A Bridge From Companies to Customers
I’m often surprised to observe that the only brands making headlines are the result of either significant investment, or significant error. Must the stakes be so high on branding as to limit the attempt to organizations with deep pockets?
Absolutely not. In fact, I’d go so far as to stress that it’s best NOT to wait until the organization feels pressure to build one. A brand is an asset – one each organization should claim before hanging the first shingle. When it comes to brands, ‘tis better to plan than to react. And like many plans, a brand plan is about stating objectives, goals, strategies, measures and tactics – then deciding how to effectively stay on track.
One common expectation is that every brand has a logo. While logos are superstars in the branding world, the real secret is not in the logo itself, but the set of expectations around how a business with that logo behaves. As an asset, a brand is similar to other assets. It should be evaluated for its contribution to the business, its ability to create commercial, cultural and social value to separate one brand from a competing other.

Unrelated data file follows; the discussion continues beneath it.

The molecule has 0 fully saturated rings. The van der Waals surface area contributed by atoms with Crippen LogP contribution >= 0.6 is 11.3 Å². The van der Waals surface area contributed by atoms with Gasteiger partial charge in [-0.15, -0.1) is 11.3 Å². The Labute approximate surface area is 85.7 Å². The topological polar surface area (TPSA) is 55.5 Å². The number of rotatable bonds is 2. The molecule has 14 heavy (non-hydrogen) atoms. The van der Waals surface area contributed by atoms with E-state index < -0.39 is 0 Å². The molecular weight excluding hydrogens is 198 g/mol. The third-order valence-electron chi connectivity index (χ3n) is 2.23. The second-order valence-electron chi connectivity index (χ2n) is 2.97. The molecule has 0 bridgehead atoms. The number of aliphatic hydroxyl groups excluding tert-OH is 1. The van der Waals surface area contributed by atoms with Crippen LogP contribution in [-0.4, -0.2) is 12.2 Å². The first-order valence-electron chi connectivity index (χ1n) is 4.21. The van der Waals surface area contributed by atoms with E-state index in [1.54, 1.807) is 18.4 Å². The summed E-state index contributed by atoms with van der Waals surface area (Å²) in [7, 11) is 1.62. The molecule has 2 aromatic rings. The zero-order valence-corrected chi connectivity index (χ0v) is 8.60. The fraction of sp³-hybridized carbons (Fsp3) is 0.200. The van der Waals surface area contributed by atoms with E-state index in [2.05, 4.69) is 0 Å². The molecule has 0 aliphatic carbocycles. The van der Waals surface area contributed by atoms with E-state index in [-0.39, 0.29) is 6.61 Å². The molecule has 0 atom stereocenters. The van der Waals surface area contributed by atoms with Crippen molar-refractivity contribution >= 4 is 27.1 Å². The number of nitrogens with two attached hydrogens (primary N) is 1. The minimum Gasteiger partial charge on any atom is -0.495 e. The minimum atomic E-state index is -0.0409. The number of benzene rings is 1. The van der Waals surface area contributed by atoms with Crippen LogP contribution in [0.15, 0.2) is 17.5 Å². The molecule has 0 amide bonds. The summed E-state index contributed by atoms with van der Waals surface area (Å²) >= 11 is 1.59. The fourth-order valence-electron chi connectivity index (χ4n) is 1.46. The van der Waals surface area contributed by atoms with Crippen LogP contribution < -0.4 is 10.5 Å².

To be clear, the brand shouldn’t be built in a vacuum, independent of an organization’s intentions or a market’s desires. Good brands are a bridge between two lands, an inorganic point of alignment for very real, very human companies and their customers. But a brand doesn’t have to equal Brooklyn Bridge or Golden Gate-sized endeavors. I found a charming, useful bridge for $35 at Lowe’s.